Open Clasp's Rattle Snake Exposes Why Understanding Coercive Control Is So Important - My CMS

During the 16 Days of Activism Against Gender-Based Violence, Changing Lives has been screening the Open Clasp Theatre Company production of Rattle Snake across a number of our services. After watching this production alongside colleagues, our Executive Director Laura Seebohm urges everyone to see this outstanding piece.

Rattle Snake is a play that is based on the real life stories of women who have faced and survived coercive controlling domestic abuse. It really gets under the skin of what coercive control means, and this has never been more important.

We now know that coercive control is the umbrella under which all forms of domestic abuse sits – including violence (but violence does not necessarily appear).  We are so used to looking at incidents of violence to assess the risks of harm to women, children, families – those we support and people in our lives.  But we now understand that it is the patterns of coercive control, the motivations behind it, which are most dangerous, rather than incidents of clearly defined abuse.  We now know that the patterns played out by perpetrators are the same in almost all cases and that it therefore has absolutely nothing to do with the victim.

In the UK, we have the most progressive laws around domestic abuse.  The 2015 Serious Crime Act created a new offence of controlling or coercive behaviour in an intimate or family relationship.  We are increasingly understanding the impact on our wellbeing as a society, and our economy. This is reflected in the amount of work which has gone into the Domestic Abuse Bill, from cross-party MPs and peers.  Whatever happens on 12th December, the Bill is highly likely to be picked up again by the new government.

However, in Changing Lives’ Women’s Services we see time and time again that coercive control is not understood by the people working in institutions – police, courts, children’s services – which have the power to significantly impact what happens to victims, survivors and perpetrators.  Our systems are set up to focus on incidents, and we are struggling to redirect our attention to see patterns of behaviour as the indicator of harm.

With coercive control we exist under a blanket of threat in a constant state of fear and vigilance.  Our lives are controlled by it, and it pervades literally every movement, every thought, every decision of those living within these oppressive walls.  Evan Stark calls this ‘intimate terrorism’ as it fundamentally changes the core of who we are and how we live our lives.  But we repeatedly see a fundamental misunderstanding of how it is manifested in the lives of the women we support.

  • Our IDVA team reported a police officer at a MARAC stating ‘if she was really scared she would leave without the piano’. They were talking about a woman who was a piano teacher when she was offered a house where she could not bring her piano.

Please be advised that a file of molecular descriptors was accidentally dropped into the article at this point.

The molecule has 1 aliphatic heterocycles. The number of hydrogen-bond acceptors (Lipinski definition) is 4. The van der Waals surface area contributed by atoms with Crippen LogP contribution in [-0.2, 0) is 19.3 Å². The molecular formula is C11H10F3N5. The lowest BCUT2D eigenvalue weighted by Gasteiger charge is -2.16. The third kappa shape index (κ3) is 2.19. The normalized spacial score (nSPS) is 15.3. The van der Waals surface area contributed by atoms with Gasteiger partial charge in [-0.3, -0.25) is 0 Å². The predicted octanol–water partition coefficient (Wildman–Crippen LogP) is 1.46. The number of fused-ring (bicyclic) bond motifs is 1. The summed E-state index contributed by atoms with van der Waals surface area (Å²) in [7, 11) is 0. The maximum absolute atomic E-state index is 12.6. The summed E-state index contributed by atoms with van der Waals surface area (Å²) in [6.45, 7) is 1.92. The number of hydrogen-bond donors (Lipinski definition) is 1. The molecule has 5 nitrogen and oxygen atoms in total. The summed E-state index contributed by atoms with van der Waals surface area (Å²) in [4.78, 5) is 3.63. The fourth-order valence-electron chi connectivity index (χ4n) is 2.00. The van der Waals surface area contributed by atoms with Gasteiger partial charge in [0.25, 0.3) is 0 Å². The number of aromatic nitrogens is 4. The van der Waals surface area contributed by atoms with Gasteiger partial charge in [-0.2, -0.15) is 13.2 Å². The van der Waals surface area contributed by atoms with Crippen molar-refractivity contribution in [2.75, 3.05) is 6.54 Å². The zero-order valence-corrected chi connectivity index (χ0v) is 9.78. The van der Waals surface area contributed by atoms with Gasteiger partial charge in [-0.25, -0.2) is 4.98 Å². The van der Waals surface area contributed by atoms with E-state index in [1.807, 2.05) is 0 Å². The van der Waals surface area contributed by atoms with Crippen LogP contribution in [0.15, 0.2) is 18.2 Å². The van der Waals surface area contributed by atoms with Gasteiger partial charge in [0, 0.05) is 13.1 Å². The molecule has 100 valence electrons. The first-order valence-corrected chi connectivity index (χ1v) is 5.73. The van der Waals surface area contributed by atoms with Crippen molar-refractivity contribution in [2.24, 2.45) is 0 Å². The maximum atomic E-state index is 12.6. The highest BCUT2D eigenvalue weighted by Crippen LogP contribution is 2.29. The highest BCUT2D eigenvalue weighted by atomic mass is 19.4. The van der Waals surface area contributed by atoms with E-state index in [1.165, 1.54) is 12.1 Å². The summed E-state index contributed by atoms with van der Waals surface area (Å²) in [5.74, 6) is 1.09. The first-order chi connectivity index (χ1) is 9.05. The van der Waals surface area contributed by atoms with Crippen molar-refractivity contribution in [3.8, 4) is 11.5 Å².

• Our teams talk about Courts refusing to grant women ‘special protective measures’ to have a screen between her and the perpetrator in the court room, because she does not come across as ‘fearful’ or ‘in distress’…
  • We repeatedly experience local housing officers stipulating that victims must produce robust evidence of domestic abuse incidents before a family can be granted priority need.

These kind of ‘misunderstandings’, this lack of understanding of how the trauma of coercive control is manifested means that women withdraw from support which should be so easily accessible.  And the consequences can be life lasting and even life threatening.

This ‘misunderstanding’ is never more life lasting and devastating than when women are faced with Children’s Social Care.  Domestic abuse is the greatest threat to child protection as we see a 53% rise in these cases.  The responsibility and the ‘solution’ to protecting the children is often (usually) placed in the hands of the mother who is victim of coercive control to her male partner.  She is given the ‘choice’ to leave the relationship or risk losing her children.  If she fails to sever all contact with her partner, the father of her children, she is blame-worthy and the state can and does intervene to remove her children.

But all of us who have experienced and/or known women in this situation understand that the fear when he knocks at that door at that moment in time overrides any child protection plan.  And she is absolutely right, because at that point in time, she might know that if she does not let him in, the immediate risk to her and her children is much more pressing – much more life threatening … Yet her ability to make her own very rapid risk assessment each time this happens is not only disregarded, it is used against her.

What this ‘misunderstanding’ is really about is victim blaming.  This is about the most judgemental assumption that ‘we’ would respond differently if living in those circumstances.  This is about an absolute failure in understanding that the pervasive terror and prolonged trauma caused by coercive control fundamentally changes all our behaviours, all our relationships, all our thoughts.

I would urge those of us who work in institutions which might potentially impact on the lives of families who experience domestic abuse to watch this powerful Open Clasp performance of Rattle Snake.  Because by failing to understand coercive control we are not making innocuous mistakes; we are potentially making errors that are in reality about life or death for the very people we are here to protect.

Starting on the UN Day to Eliminate Violence Against Women and continuing for 16 days of activism, Open Clasp Theatre has made their award-winning film available to watch online for free from 25 November – 10 December 2019 .  

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